Chevette to Corvette No. 37: The 1981-82 Detroit Pistons



  • Actual record: 39-43
  • Pythagorean record: 39-43
  • Offensive Rating: 105.8 (17th of 23)
  • Defensive Rating: 106.6 (11th of 23)
  • Arena: Pontiac Silverdome
  • Head coach: Scotty Robertson


  • Points per game: John Long (21.9)
  • Rebounds per game: Bill Laimbeer (11.3)
  • Assists per game: Isiah Thomas (7.8)
  • Steals per game: Isiah Thomas (2.1)
  • Blocks per game: Terry Tyler (2.0)

Top player

Kelly Tripucka

The Pistons drafted two players in the first round of the 1981 draft: Isiah Thomas (No. 2) and Kelly Tripucka (No. 12). We all know Thomas had a better career, but Tripucka – who played four years at Notre Dame to Thomas’ two at Indiana – came in the league a bit more ready to contribute. Tripucka averaged 21.6 points per game on 50 percent shooting, and he rebounded and passed well enough.

Tripucka even finished 11th in MVP voting, six spots ahead of Thomas.

Key transaction

Drafted Isiah Thomas with No. 2 pick

Keith Langlois of

"There were three players considered ahead of the field for that 1981 draft: Mark Aguirre, a born scorer who’d restored his long-dormant hometown DePaul program to national prominence; Buck Williams, an enforcer at power forward in an era when every NBA team was on the hunt for a bruising tough guy; and Isiah Thomas, the quicksilver sophomore point guard out of Chicago who’d just carried Bobby Knight to the second of his three NCAA titles at Indiana."

Bruce Newman of Sports Illustrated:

"Dallas has the first pick in the draft and now seems likely to use it for Indiana Guard Isiah Thomas, rather than Aguirre. "To be honest with you," says Allen Stone, the Mays’ director of public relations, "we’re a little afraid of what we’ve heard about Aguirre’s attitude problems.""


"Isiah Thomas (G, 6’1", 180 pounds, Indiana) There’s an old NBA axiom that if good centers are hard to find, then good point guards are even harder. Thomas is more than a good point guard, he’s a great one. He’s one of those gifted playmakers who can dominate the entire flow of a game, a rarity for a small man in the NBA. He’s the first guard since Kansas City’s Phil Ford who seems capable of creating his team’s tempo, distributing the ball on the break, reading defenses and realizing who’s hot and making sure that player gets the ball. Moreover, Thomas is a much better shooter than Ford; in fact, he’s a better shooter than any point guard currently in the league."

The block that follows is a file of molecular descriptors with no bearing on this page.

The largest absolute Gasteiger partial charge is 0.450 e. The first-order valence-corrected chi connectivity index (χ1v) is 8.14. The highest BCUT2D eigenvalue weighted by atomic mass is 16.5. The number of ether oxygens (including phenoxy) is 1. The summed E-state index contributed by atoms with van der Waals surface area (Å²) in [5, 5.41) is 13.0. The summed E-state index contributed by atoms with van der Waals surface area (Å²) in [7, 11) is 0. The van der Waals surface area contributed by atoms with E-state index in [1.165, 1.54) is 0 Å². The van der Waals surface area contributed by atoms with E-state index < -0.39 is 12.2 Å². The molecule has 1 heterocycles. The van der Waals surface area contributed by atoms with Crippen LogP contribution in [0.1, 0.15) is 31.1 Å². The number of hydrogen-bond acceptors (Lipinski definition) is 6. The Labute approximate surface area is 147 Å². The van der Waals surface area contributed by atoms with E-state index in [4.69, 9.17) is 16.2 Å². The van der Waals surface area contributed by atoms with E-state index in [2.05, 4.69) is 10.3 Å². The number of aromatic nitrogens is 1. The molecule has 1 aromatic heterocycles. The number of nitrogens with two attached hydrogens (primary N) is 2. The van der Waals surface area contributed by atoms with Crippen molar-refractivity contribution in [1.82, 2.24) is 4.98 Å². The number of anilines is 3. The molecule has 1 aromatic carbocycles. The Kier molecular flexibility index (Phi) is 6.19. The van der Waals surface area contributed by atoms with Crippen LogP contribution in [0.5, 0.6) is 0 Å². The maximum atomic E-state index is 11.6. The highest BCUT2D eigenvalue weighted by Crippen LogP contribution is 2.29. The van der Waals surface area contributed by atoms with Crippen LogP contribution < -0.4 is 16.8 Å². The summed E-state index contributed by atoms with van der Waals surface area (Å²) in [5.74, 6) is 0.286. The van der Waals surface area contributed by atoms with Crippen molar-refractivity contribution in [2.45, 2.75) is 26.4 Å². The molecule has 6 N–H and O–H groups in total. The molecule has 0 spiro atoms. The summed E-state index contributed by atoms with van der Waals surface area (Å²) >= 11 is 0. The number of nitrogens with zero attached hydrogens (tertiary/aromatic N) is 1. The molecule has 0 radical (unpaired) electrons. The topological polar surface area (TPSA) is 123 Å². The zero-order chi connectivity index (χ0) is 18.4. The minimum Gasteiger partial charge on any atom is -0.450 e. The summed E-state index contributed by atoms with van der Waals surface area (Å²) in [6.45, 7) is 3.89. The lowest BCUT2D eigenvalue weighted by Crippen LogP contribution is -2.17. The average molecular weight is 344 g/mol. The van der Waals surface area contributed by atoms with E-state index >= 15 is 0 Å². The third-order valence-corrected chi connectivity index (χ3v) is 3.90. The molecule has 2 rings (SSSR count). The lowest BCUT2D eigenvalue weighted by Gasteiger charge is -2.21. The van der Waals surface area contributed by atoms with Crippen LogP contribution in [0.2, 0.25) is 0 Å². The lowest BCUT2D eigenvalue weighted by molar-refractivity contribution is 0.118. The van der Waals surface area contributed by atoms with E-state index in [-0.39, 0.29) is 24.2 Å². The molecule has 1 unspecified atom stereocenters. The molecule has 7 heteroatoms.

"Dallas had the first pick and obliged McCloskey by drafting Aguirre after Thomas, as he would tell me several years later, intentionally undermined his own chances to be the No. 1 pick with a lackluster predraft interview with Mavericks management. Among other things, when Mavs owner Donald Carter wanted Thomas to pose for Dallas media by wearing a cowboy hat, he refused."

I don’t exactly buy Thomas’ story. Of course, he’d want people to believe he could’ve been drafted No. 1 if he wanted to be.

Regardless of his reason, Thomas didn’t wear the cowboy hat, Dallas drafted Aguirre, and the Pistons got their man.

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Fast track to success

The Pistons went from 16 to 21 to 39 wins, and their 18-win improvement from the year before matched a franchise high. The mark was more impressive than their previous 18-win improvement,* because the Pistons’ win increase between 1948-49 and 1949-50 was aided by the NBA adding eight games to the schedule.

*Detroit would later have two more 18-win jumps.

Why this season ranks No. 37

Not only did the Pistons draft Isiah Thomas (and Kelly Tripucka) this year, they traded for Bill Laimbeer and Vinnie Johnson this season. The Bad Boys core was beginning to take shape. Anthony Cotton of Sports Illustrated:

"Thomas’s teammates will get used to him and vice versa, but Coach Scotty Robertson isn’t expecting that to happen overnight: "Last year my goal was to be competitive every night. This year I want a team that’s knocking on the door of a break-even season. I know people are going to say, ‘Gee, he isn’t even talking about the playoffs,’ but I’m a realist.""

Robertson’s realism proved correct. The Pistons finished just a bit under .500 and missed the playoffs. That was still their best record in five years.

Long after Detroit’s season ended, Isiah Thomas went to Game 6 of the NBA Finals in Los Angeles. Anthony Cotton of Sports Illustrated:

"For most of his life Isiah Thomas had dreamed of this moment—but the moment wasn’t his. Champagne and merriment flowed freely throughout the locker room of the Los Angeles Lakers last June as they celebrated their winning of the NBA championship, and Thomas took it in with the wide-eyed amazement of a child. Wordlessly he watched as Kareem Abdul-Jabbar hoisted his son, Amir, in one arm and the championship trophy in the other and carried them around the room. And he spotted his friend Magic Johnson being mobbed by teammates, journalists and Hollywood stars. Traces of tears appeared in Thomas’ eyes. "Whatever it takes," he said, "I’m going to make sure this happens to me.""